September 20, 2022
How to teach basic Spanish?
Covering the Basics
- Teach pronunciation first. One foundation that teachers won’t want to forget is pronunciation. Students often have significant problems with pronunciation that can interfere with the rest of their learning. Take time to tackle the sounds of the various Spanish vowels and consonants before going onto more involved lessons.
- Students having English as their first language shouldn’t be afraid of Spanish phonetics because they’re going from a very complex system into a much simpler one.
- Vowels in Spanish do not vary in length or pitch, and when a variation occurs it is not meaningful.
- Much of Spanish pronunciation is phonetic (things are pronounced the way they look), although students may struggle to become familiar with the Spanish “r” sound (rolled on the top of the mouth) and the fact that “ll” is pronounced as a “y” sound.
- Focus on the pronunciation of accents and stress marks in words. Stress, however is of paramount importance since a differing stress can change a word entirely. Connected with stress are weak forms, (word level) and rhythm (sentence level). Again, English speaking students are in luck again, as the Spanish system is easier than the English system.
- For example, “piso” (pronounced “PEA-so”) means “I tread, ” “floor, ” and “apartment.” “Pisó” (pronounced “pea-SO”): “s/he/it treaded, ” leading to misunderstandings in both languages if not mastered properly.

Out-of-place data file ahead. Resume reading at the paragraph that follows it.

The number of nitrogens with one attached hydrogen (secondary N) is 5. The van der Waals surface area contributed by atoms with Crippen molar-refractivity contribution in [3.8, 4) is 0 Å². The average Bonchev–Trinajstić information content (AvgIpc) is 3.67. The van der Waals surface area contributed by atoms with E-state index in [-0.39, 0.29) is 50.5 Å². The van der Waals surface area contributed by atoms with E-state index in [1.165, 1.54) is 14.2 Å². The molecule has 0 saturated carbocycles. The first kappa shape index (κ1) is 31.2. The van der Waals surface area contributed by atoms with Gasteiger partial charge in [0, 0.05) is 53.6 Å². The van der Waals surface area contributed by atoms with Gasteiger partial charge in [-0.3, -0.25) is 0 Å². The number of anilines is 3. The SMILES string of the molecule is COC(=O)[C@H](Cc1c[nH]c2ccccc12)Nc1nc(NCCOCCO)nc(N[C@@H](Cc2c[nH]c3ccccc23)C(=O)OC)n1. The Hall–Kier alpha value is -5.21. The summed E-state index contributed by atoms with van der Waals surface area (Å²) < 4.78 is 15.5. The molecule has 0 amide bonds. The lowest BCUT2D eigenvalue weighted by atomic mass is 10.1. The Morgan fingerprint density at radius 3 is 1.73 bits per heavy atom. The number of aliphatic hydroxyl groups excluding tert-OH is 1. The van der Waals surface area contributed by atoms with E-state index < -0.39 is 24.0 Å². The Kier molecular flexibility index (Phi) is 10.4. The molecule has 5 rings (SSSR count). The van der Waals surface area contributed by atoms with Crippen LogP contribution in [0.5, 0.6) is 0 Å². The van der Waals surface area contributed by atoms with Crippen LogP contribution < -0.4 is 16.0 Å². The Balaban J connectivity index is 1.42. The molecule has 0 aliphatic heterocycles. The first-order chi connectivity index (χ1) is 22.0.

- Compare the English words “command” & “transfer” when you shift the stress, to show students the difference between stressing the second syllable or the first syllable.
- Spanish is a relatively easy language to learn (especially when compared to the thorny English language with its incongruous spellings and word meanings).
- Handle verb conjugations. One of the most significant concepts in teaching Spanish is conjugating verbs and helping students to understand how these words change with tenses and use. Most of the Spanish verbs are regular, having either an -er, -ar or -ir verb form. Make sure students master the common verb forms, and they will be on their way to a better understanding of the language as a whole.
- Show students online resource and websites that show conjugation charts. Make it clear to the students that these are foundational, and they need to memorize regular verb conjugations, as well as the irregular verbs.
- Go over irregular verbs like “ir.” Much like English, Spanish has a substantially irregular verb form for “to go, ” translated “ir.” Include the word changes from “ir” to “va” (you [forma] go) and “fue” (he went), etc. in beginning verb conjugation. This is a crucial verb that students simply need to memorize.
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